• I’m trying…

    • Emese Oseni

      I know, I know how hard it is. In 1964, well after WWII, my family survived the Nazi occupation in Eastern Europe. Our surname was changed (as many Jews used this practice in Eastern Europe to evade the Nazis). I had to leave my country as a teenager, not speaking a word of English to come to Canada. What a life changing event. Sorry about a long-winded story because it is YOU the focus should be on. I will pray for you, dear Chana Jenny. HaShem has something greater for you and your family and children are resilient and will get used to it. I hope you find comfort in our letters to you and feel the warmth and love we’re sending you virtually.

      Shabbat Shalom!

  2. Beth D Berman

    In situations like this, I have visualized Bnei Yisrael traveling in the desert, never knowing if they were stopping for two days, two months, or two years. They learned to have emunah — let go and let G-d, as the saying goes. If they could travel for 40 years, I would say to myself, I could tolerate the coming uncertainty. B’hatzlacha. Hashem has his own reasons…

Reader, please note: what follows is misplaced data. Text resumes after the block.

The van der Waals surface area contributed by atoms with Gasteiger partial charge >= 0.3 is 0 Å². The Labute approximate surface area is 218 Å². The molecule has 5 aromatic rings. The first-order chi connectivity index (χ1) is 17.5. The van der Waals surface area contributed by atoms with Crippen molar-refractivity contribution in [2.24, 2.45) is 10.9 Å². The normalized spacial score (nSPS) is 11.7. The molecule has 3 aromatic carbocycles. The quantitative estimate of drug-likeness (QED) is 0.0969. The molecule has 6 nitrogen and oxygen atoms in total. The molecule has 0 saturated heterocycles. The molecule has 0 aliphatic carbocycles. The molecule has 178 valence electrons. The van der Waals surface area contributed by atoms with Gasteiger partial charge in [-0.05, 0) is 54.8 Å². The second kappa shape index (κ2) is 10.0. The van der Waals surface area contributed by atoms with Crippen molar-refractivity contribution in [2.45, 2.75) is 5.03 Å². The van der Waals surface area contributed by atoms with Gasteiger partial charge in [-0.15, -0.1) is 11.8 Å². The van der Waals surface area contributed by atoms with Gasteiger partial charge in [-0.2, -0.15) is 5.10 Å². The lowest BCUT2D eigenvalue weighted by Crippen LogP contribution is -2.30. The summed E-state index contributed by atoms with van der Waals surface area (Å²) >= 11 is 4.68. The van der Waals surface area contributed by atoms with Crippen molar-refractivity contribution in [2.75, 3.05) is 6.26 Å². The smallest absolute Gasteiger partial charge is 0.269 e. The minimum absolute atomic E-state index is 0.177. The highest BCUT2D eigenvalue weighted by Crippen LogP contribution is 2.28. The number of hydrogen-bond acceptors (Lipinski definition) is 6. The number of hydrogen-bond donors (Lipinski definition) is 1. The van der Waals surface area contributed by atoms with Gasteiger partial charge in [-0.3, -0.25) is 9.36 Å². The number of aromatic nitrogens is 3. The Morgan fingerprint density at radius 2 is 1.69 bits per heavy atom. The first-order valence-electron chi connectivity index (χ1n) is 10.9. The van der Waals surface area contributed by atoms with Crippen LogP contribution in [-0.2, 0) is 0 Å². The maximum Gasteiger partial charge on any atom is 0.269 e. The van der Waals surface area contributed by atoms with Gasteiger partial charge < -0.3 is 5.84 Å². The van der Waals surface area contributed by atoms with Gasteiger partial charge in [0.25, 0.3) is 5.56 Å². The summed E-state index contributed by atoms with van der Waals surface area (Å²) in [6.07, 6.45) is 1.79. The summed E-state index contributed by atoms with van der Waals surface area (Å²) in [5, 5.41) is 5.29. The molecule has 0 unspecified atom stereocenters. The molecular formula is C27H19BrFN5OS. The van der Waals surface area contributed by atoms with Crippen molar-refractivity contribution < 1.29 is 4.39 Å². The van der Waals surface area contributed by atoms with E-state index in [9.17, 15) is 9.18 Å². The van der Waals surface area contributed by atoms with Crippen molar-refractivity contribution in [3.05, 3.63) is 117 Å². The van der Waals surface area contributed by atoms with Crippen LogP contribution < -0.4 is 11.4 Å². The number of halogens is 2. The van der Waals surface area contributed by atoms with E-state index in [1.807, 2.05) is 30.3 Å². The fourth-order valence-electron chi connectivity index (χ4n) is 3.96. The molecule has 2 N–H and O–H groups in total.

3. Jenny, I”m so sorry that you have to grow through this. It’s so hard!!! May Hashem bless you with a big, beautiful , home made especially for you to raise your beautiful family and hosts guests with love and kedusha. And may you quickly see the good in this test.
    Much love and koach!

    • amen! (if anyone has the background to give me this bracha, it’s you. I appreciate it!)

  4. Thank you. I so needed to hear this right now.

  5. Hugs! That is so so hard! (If extra people are moving into the new apartments, i hope they are people who are safe with kids!)